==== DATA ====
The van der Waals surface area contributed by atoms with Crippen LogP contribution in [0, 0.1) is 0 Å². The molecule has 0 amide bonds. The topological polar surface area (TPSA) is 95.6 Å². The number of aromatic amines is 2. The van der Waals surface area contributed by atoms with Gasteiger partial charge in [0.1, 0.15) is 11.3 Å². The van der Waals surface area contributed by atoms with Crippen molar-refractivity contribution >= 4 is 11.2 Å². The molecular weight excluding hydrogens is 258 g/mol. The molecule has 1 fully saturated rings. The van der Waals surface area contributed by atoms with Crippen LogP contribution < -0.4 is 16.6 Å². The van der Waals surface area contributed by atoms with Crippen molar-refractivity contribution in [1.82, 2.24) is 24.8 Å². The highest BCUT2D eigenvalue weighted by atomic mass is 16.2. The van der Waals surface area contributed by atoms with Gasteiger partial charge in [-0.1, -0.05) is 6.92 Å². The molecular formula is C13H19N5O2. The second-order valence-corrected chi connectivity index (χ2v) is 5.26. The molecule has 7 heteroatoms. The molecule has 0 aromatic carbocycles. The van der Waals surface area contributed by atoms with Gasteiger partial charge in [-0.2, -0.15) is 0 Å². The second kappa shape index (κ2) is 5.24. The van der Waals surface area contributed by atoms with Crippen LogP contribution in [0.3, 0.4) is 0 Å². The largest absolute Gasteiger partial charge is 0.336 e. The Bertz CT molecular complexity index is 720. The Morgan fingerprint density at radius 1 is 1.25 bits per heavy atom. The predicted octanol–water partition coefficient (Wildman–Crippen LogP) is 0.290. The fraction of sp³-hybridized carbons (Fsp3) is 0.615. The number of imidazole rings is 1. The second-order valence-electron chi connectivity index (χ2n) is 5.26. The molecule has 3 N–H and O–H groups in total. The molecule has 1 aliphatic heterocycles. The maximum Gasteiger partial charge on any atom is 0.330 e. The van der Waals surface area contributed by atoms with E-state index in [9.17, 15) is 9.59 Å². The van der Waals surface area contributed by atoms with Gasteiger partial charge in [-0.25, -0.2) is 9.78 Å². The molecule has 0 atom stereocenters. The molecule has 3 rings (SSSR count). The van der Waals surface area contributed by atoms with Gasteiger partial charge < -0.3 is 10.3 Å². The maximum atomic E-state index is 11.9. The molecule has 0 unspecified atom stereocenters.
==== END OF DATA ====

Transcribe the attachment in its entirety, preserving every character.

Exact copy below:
The van der Waals surface area contributed by atoms with Crippen LogP contribution in [0, 0.1) is 0 Å². The molecule has 0 amide bonds. The topological polar surface area (TPSA) is 95.6 Å². The number of aromatic amines is 2. The van der Waals surface area contributed by atoms with Gasteiger partial charge in [0.1, 0.15) is 11.3 Å². The van der Waals surface area contributed by atoms with Crippen molar-refractivity contribution >= 4 is 11.2 Å². The molecular weight excluding hydrogens is 258 g/mol. The molecule has 1 fully saturated rings. The van der Waals surface area contributed by atoms with Crippen LogP contribution < -0.4 is 16.6 Å². The van der Waals surface area contributed by atoms with Crippen molar-refractivity contribution in [1.82, 2.24) is 24.8 Å². The highest BCUT2D eigenvalue weighted by atomic mass is 16.2. The van der Waals surface area contributed by atoms with Gasteiger partial charge in [-0.1, -0.05) is 6.92 Å². The molecular formula is C13H19N5O2. The second-order valence-corrected chi connectivity index (χ2v) is 5.26. The molecule has 7 heteroatoms. The molecule has 0 aromatic carbocycles. The van der Waals surface area contributed by atoms with Gasteiger partial charge in [-0.2, -0.15) is 0 Å². The second kappa shape index (κ2) is 5.24. The van der Waals surface area contributed by atoms with Crippen LogP contribution in [0.3, 0.4) is 0 Å². The largest absolute Gasteiger partial charge is 0.336 e. The Bertz CT molecular complexity index is 720. The Morgan fingerprint density at radius 1 is 1.25 bits per heavy atom. The predicted octanol–water partition coefficient (Wildman–Crippen LogP) is 0.290. The fraction of sp³-hybridized carbons (Fsp3) is 0.615. The number of imidazole rings is 1. The second-order valence-electron chi connectivity index (χ2n) is 5.26. The molecule has 3 N–H and O–H groups in total. The molecule has 1 aliphatic heterocycles. The maximum Gasteiger partial charge on any atom is 0.330 e. The van der Waals surface area contributed by atoms with E-state index in [9.17, 15) is 9.59 Å². The van der Waals surface area contributed by atoms with Gasteiger partial charge in [-0.25, -0.2) is 9.78 Å². The molecule has 0 atom stereocenters. The molecule has 3 rings (SSSR count). The van der Waals surface area contributed by atoms with Gasteiger partial charge < -0.3 is 10.3 Å². The maximum atomic E-state index is 11.9. The molecule has 0 unspecified atom stereocenters.